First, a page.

October 15, 2009
ACLU of Texas and United Sikhs Release Joint Letter to Texas ISDs
AUSTIN, TX, USA - The American Civil Liberties Union of Texas and UNITED SIKHS, an organization devoted to promoting the civil and human rights of the Sikh community, today released copies of a joint letter addressed to Texas public school districts, reminding districts of the protections for religious dress required by state law and the U.S. Constitution.
The letter is being sent directly to specific school districts where problems have been reported, and is also being issued publicly for use by parents and communities across the state to advocate for students’ rights to wear religious attire at school.
“Both Texas’ Religious Freedom Restoration Act and the U.S. Constitution protect students’ rights to wear religious attire in school, including Sikh students’ rights to wear turbans,” wrote ACLU of Texas Legal Director Lisa Graybill. “The same laws protect Catholic students wearing rosaries, Jewish students wearing yarmulkes, and Native American students wearing long hair in accordance with their religious beliefs,” she added.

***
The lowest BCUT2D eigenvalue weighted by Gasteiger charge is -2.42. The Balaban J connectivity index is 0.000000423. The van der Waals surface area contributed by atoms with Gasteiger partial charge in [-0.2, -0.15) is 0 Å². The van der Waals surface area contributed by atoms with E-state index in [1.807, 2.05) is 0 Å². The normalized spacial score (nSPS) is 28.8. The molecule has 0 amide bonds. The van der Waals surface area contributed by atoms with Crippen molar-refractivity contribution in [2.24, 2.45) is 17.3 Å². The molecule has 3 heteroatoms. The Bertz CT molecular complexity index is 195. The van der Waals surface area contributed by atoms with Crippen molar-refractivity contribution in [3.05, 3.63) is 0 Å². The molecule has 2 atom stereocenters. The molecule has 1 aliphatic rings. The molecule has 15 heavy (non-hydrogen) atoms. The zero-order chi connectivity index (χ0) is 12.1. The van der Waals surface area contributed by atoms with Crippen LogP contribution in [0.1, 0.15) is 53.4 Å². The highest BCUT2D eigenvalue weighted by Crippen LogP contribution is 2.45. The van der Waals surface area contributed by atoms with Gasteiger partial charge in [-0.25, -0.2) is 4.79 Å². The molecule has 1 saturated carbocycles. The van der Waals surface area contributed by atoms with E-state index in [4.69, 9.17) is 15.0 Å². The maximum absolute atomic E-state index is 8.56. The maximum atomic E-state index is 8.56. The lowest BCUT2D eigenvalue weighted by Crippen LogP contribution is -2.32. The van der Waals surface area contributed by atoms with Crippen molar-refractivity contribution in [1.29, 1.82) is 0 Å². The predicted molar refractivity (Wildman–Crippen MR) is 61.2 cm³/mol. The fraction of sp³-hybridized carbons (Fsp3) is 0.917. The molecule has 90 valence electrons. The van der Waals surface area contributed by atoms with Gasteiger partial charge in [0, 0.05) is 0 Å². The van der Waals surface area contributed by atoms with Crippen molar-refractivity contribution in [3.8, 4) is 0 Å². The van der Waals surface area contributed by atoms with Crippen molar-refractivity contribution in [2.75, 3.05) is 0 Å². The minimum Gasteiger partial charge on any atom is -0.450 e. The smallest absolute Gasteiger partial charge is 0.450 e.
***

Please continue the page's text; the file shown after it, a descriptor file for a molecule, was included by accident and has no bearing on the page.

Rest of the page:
Gurvinder Singh, Director,UNITED SIKHS commented, “Sikh students regularly experience bullying, verbal and physical abuse at school because of their appearance, yet many do not know they can challenge this mistreatment. We hope this letter will empower students and their parents to stand up for their rights.” Singh also urged school administrators to review the Sikh Awareness Project (SAP), a school appropriate program designed to prevent harassment, available online at www.unitedsikhs.org/sap/. UNITED SIKHS has been giving presentations at schools around the nation, and is available for a presentation at your child's school.
“Unfortunately, ignorance can lead to intolerance and discrimination,” noted Fleming Terrell, Staff Attorney for the ACLU of Texas. ““The ACLU of Texas partnered with UNITED SIKHS to address this problem by making this letter available as a tool that Sikh families can use to educate their school districts about their religious practices and students’ rights.”